I wasn't 100% sure what category to post our sour cherry doughnuts in. Doughnuts are almost certainly North American in origin, at least of the tennis ball sized jam filled variety, but the sour cherry jam filling, not so much.
The combination of sweet and sour is what makes these, it gives them a flavour profile not too dissimilar from sour sweets and transforms them into a proper adult treat. We served ours at our 1 May bbq, bringing our deep fat fryer outside so that the cooks (I assembled a gang of three one to fry, one to coat in sugar and one to stuff with jam) could be with the masses.
The sour cherries came via our last care package from Cosmin's folks in Romania and have been stored in the freezer for a while now, just waiting for some excuse to use them up. If you're lucky enough to have access to fresh sour cherries then you're quids in, if not the jarred variety works very very well and you should be able to find a jar at your local Eastern European shop. Failing that, you can fill them with whatever jam/jelly you like, homemade and shop bought, or even just have them without filling. It all tastes good.
sour cherry jam
- 900g sour cherries destoned
- 200g caster sugar
- 200ml lukewarm milk
- 100ml lukewarm water
- 14g fast action dried yeast
- 50g caster sugar
- 650g strong white bread flour
- 1 tsp salt
- 50g butter melted and cooled to lukewarm temperature
- 2 medium eggs
- Vegetable oil for deep frying
- Extra caster sugar, appx 150g for coating
- 12 tbsp jam (I used my cherry jam recipe, but shop bought is absolutely fine).
NUTRITIONAL CONTENT PER PORTION
- Calories | 225
- Fat | 7.6g
Makes | 16
Prep Time | 15 minutes plus 1 hour 55 rising
Cooking Time | 4.5 minutes
sour cherry jam
- Place the cherries in a medium sized sauce pan and cook over medium until they're soft, approximately 5 minutes for jarred cherries and 20 for fresh.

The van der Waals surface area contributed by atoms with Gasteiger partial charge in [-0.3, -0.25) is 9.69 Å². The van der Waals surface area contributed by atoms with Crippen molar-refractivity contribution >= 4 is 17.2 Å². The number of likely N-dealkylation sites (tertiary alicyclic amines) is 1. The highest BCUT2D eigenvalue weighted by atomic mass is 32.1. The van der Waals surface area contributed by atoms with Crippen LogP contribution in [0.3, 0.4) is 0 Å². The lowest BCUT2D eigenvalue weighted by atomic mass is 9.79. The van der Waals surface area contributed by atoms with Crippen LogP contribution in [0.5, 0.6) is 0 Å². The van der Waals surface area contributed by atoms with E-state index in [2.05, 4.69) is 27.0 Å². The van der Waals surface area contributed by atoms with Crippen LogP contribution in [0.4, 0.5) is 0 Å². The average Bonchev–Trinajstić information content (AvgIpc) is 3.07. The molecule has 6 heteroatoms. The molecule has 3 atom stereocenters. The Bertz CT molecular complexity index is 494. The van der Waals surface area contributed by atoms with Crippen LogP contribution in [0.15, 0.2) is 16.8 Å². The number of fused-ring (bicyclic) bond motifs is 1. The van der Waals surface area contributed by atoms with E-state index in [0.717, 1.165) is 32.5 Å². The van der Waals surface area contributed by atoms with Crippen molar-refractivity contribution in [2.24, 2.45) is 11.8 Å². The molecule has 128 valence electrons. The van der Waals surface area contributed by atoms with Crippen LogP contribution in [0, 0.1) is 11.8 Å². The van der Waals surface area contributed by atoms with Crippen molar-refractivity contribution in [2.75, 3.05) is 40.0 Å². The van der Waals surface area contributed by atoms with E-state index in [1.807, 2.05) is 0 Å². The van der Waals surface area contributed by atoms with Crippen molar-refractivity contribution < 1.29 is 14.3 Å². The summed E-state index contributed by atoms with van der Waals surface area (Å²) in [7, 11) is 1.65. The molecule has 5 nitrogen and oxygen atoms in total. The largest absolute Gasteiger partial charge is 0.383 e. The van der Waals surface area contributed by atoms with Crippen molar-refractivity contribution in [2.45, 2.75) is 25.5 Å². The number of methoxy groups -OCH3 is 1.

- Stir in the sugar and then cook over medium high without stirring, if any sugar crystals form on the sides of the saucepan wipe them away with a wet pastry brush.
- Continue cooking until you reach 105° on a sugar/jam thermometre.
- To double check that the jam is ready place a smear on a plate and freeze for three minutes, if it wrinkles when you press it with your finger then it is done.
- Stir together the milk, water, yeast and a teaspoon of the sugar. Cover and leave in a warm draft-free spot for 10 minutes for the yeast to activate.
- In a large bowl, stir together the flour, salt and remaining sugar. Make a well in the centre and pour in the yeast mix, butter and eggs.
- Using a fork, whisk the wet ingredients into the dry from the inside out. Once incorporated, turn out onto a work surface and knead with your hands for approximately ten minutes until you have a smooth pliable dough.
- Transfer to a clean bowl, cover and leave in a warm draft-free spot for approximately one hour until doubled in size.
- Punch our the air and divide into 16 equal portions. Roll into balls and place on a flour dusted baking tray allowing sufficient room between each for rising. Cover and leave in a warm draft-free spot for 45 minutes.
- Deep fry in batches at 170°c for approximately four and a half minutes, they will rise to the surface and you will need to turn them half way through to ensure even cooking.
- Transfer to a plate lined with kitchen paper to get rid of any excess oil and then dust liberally in the caster sugar.
- Once cool, slit a hole in one side of the doughnut being careful not to pierce through to the other side and pipe or spoon in the jam.